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ECON 110 (192)

Taxation and Public Expenditure

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Queen's University
ECON 110
Ian James Cromb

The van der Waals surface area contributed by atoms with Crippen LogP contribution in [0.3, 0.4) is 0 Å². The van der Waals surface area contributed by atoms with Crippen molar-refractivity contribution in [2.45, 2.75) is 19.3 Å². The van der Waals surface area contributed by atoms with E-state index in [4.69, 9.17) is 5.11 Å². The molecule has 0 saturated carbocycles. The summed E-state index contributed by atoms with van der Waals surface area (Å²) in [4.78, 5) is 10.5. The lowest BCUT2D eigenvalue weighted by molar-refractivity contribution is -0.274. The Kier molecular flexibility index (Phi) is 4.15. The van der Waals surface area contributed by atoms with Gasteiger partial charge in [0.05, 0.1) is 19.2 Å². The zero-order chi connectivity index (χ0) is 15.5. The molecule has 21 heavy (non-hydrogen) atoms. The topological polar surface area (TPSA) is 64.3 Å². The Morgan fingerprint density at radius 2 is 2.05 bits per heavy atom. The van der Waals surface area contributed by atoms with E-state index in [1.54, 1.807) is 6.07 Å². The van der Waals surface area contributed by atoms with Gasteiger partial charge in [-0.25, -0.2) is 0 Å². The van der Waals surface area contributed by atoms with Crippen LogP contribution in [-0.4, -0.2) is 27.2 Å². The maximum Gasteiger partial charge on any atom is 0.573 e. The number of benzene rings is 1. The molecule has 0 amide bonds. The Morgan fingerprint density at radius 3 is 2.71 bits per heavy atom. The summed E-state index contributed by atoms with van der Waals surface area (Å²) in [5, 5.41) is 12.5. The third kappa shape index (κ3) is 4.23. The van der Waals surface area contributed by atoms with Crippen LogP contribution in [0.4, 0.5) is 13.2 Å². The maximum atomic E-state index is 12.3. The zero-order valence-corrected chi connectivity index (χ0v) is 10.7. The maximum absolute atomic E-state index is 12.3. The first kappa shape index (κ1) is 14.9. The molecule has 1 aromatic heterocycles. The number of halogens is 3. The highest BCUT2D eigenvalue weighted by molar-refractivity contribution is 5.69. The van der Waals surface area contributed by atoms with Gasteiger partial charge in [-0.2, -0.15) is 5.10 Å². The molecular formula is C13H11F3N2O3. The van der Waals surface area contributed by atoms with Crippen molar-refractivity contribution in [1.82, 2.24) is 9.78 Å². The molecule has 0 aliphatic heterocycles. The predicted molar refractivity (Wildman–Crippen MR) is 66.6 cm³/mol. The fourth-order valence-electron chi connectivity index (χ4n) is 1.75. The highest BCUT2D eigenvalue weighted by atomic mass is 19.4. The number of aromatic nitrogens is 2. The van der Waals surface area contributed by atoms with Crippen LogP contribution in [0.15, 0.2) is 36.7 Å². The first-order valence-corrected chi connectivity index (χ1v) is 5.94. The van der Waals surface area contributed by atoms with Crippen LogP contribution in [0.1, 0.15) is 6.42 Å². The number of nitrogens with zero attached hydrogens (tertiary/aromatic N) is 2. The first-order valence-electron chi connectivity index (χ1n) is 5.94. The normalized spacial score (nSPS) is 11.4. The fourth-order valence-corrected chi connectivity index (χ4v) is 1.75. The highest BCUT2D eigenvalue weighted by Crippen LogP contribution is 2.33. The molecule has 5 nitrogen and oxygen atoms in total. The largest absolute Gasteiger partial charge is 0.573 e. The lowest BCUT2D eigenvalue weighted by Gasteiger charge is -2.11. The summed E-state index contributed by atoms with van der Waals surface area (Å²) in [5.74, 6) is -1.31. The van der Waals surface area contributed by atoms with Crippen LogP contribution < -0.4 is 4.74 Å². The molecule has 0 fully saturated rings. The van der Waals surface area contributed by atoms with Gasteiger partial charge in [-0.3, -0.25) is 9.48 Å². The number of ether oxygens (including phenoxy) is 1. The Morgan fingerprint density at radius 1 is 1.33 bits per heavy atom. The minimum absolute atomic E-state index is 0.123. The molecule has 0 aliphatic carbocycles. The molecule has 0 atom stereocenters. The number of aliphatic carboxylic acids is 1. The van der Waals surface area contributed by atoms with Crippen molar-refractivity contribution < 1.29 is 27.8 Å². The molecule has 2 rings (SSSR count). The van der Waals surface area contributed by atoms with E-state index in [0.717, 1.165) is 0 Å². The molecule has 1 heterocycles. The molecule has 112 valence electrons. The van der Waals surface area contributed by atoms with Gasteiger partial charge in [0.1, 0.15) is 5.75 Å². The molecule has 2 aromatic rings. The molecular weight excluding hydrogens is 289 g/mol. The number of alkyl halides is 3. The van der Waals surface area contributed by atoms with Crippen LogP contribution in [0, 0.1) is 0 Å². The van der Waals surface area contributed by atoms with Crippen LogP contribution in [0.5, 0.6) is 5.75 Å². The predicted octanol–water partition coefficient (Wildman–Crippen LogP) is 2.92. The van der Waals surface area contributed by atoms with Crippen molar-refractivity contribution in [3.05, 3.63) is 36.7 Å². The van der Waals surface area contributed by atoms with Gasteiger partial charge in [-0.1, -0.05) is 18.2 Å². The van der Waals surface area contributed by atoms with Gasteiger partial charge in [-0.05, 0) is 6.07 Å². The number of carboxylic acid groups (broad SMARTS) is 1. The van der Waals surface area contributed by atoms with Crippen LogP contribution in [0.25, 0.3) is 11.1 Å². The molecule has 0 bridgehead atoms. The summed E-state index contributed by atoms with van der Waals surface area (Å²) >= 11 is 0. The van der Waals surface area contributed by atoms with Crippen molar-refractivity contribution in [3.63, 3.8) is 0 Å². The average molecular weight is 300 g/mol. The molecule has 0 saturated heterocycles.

Taxation and Public Expenditure Progressive Tax-tax that takes a larger percentage of income from high-income peole than it does from low-income people -influences the distribution of income-> reduces the inequality of income -expressed in terms of Shares of incomes rather than absolute dollar amounts Proportional Tax-tax that takes a constant percentage of income at all level of income -Lump-Sum Tax Regressive Tax-takes a larger percentage of income from low-income people than it does from high-income people -expressed in terms of Shares of incomes rather than absolute dollar amounts -influences the distribution of income-> increases the inequality of income -some taxes in Canada are highly visible, like income taxes and Goods and Services Tax (GST) -some taxes in Canada are invisible because they don’t show up on income-tax forms or on receipts for purchases, such as special taxes levied on the sales of alcohol, cigarettes, and gasoline-> levied directly on the producers rather than on the retailers -people and firms are taxed on what they earn, on what they spend, and on what they own -taxes takes together raise a large amount of revenue Average Tax Rate-ratio of total taxes paid to total income earned -percentage of income that the individual pays in taxes Marginal Tax Rate-fraction of an additional dollar of income that is paid in taxes -percentage of the next dollar earned that the individual pays in taxes -personal income taxes are paid directly to the government by individuals Total Income-all types of income-> certain types of income qualify for total or partial exemption -number of allowable deductions are subtracted from it to determine taxable income Basic Personal Amount- most important deduction Tax Bracket- range of taxable income where there is a constant marginal tax rate $0-$40,726: marginal tax rate of fifteen percent $40,726-$81,452: marginal tax rate of twenty-two percent $81,453-$126,264: marginal tax rate of twenty-six percent $126,264 and over: marginal tax rate of twenty-nine percent -federal corporate income tax is flat rate (proportional tax) on profits as defined by the taxing authorities which includes the return on capital and economic profits -large businesses are taxed higher than small businesses by federal and most provincial governments Dividend-represents the shareholder’s share of after-tax profits and would ordinarily be taxed along wither their other income -to avoid double taxation on it, individual shareholders get a personal income-tax credit for their share of corporate tax already paid by the firm -some people argue that the corporate income-tax rates should change because they are already low and that firms aren’t paying their ‘fair share’ of the tax burden -some people argue that corporate taxes end up being paid partly by firm’s customers and employees, and partly by the individuals who owns sharers in firms, which now includes most individuals through some form of employer-sponsored or self-administered pension plan, and that corporate taxes, by reducing the rate of return on investment, impede the economy’s long- run growth Excise Tax-tax levied on a particular commodity -in many countries, such goods as tobacco, alcohol, and gasoline have higher rates of excise taxation because they are usually account for a much greater proportion of the expenditure of lower-income than higher-income groups-> regressive tax -referred to as ‘indirect tax’ to contrast them with income taxes, which are levied directly on the income of individuals or firms -levied on the current payment to a factor of production (income) Sales Tax-applies to the sale of all or most goods and services -mildly regressive because poorer families tend to spend a larger proportion of their incomes than richer families -referred to as ‘indirect tax’ to contrast them with income taxes, which are levied directly on the income of individuals or firms -levied on the value of a currently purchased good or service Goods and Services Tax (GST)-advantage is that taxes expenditure rather than income-> doesn’t discourage saving -taxes a firm on the gross value of its output and then allowing a tax credit equal to the taxes paid on the inputs that were produced by other firms -mildly regressive, because proportion of income saved rises with income-> regressivity is reduced by exempting food and by giving low- and middle- income households a refundable tax and credit -for the lowest-income households, it’s a progressive tax because the refundable tax credit exceeds the value of it that they would pay -taxing income is that interest earnings from accumulated savings get taxed, which reduces the capital accumulation for the economy Value Added Taxes (VAT)- Canada introduced GST to levy similar taxes in Europe Economic Profit-difference between firm’s revenue, explicit costs, such as labour, materials, overhead, and depreciation, and the opportunity costs of the owner’s time and financial capital -if the corporate income tax applies to it, firms and their owners bear the entire burden of the tax, but the tax will have no effect on the allocation of resources, and the tax will be efficient Accounting Profit-difference between the firm’s revenue and explicit costs, such as labour and materials -if corporate income tax applies to it, and it results in a negative economic profit, then some of the burden of the tax falls on consumers and workers and some falls on firms and their owners-> higher product prices and low wages-> leads to changes in the allocation of resources and generates some inefficiency -less investment in physical capital-> less adoption of the latest technologies-> lower productivity growth-> slower growth in average living standards -easier to measure-> hard to measure opportunity cost-> most used Property Tax-not related directly to a current transaction -mildly regressive -most important Canadian tax that’s based on wealth and is an important source of revenue for municipalities Cons: -someone has to assess the current market value of the property-> assessment is only an estimate and is always subject to challenge -sometimes owners of valuable property have low incomes, but considerable real estate wealth, and thus have difficulty paying the tax from their available funds Equity -fairness-> normative concept-> definition of fairness is not the same for everyone Ability to Pay Principle Vertical Equity-equity across income groups -focuses on comparisons between individuals or families with different levels of income -requires progressive taxation-> taxes should be based on ability to pay Horizontal Equity-concerns equity within a given income group its concerned with establishing just who should be considered equal to whom in terms of ability to pay taxes-> for example, two households could have the same income but different amounts of expenses such as different number of children Benefit Principle-taxes should be paid tin proportion to the benefits that taxpayers derive form public expenditure -pure public goods? -redistribution among themselves? User Charges-ideal taxes -for example, those would be charged if private firms provided the government service such as a gasoline tax, since gasoline usage is closely related to the services obtained from using public roads How Progressive is the Canadian Tax System? -assessing how the entire tax system affects the distribution of income is complicated: -progressivity of the system depends on the mix of the different taxes-> federal taxes tend to be somewhat progressive-> the progressivity of the income-tax system and the use of a low-income GST tax credit more than offset the regressivity of the federal GST-> provincial and municipal governments rely heavily on property and sales taxes and thus have tax systems that are probably slightly regressive -income from different sources is taxed at different rates-> for example, profits from sales of assets (capital gains) are taxed less than wages and salaries -roughly proportional for middle-income classes and mildly progressive for low- and high-income classes-> redistributing some income from high-income households to low-income households and doing little redistribution among the middle-income households Taxation and Efficiency -tax system influences the allocation of resources by altering such things as the relative prices of various goods and factors and the relative profitability of various industries -individual taxes shift consumption and production toward goods and services that are taxed relatively low and away from those that are taxed high-> alternation of free-market outcomes causes allocative inefficiency-> minimize the amount of excess burden (deadweight loss) for any given amount of tax revenue generated -taxes help pay for government programs and public goods desired by society -relevant objective for tax policies is to design a tax system that minimizes inefficiency, holding constant the amount of revenue to be raised and-> raise revenue and enhance efficiency Direct Burden- for an individual tax, the amount of money collected from taxpayers Excess Burden- allocative inefficiency or deadweight loss generated by a tax -imposing taxes on goods with inelastic demands (life’s necessities, such as food) would be regressive -income tax generates a direct burden and excess burden-> tax raises revenue by collecting some percentage of worker’s wages -> cost borne by workers and firms-> reducing the equilibrium level of employment and creating a deadweight loss, the income tax creates an excess burden-> revenue collected by the tax understates the total cost of the tax Laffer Curve -shows the income-tax rate’s relationship with the amount of work effort -at a zero tax rate, no revenue is collected- > as rates are raised above zero, some revenue will be gained-> rates continue to rise causes revenue to eventually fall because the very high tax rates will lead people to work less and less-> at a tax rate of one hundred percent, workers will not work at all because all their income would go to the government, and so the tax revenue will be zero -government’s stock of debt is equal to the accumulation of its past budget deficits, where the deficit is the excess of spending over revenues Transfer Payments-payment to an individual, a firm, or an organization that isn’t made in exchange for a good or service -for example, federal governments paying employment insurance benefits to an unemployed individual Fiscal Federalism -recognition that Canada is a country with many different fiscal authorities (federal, provincial, and municipal governments) that need a certain amount of coordination to be responsive to the needs and desires of the citizens -differences in tax bases in different provinces-> provinces with a larger tax bases are able to provide a given amount of services while having relatively low tax rates-> less affluent provinces with smaller tax bases are able to provide the same amount of services only by having higher tax rates -one of Canada’s principle is for individuals to have approximately the same access to what is regarded as a reasonable level and quality of public services and should face approximately the same tax rates to finance those services Intergovernmental Transfers-required for revenue sources to match revenue needs Equalization Payments-transfer resources from the richer provinces to the poorer ones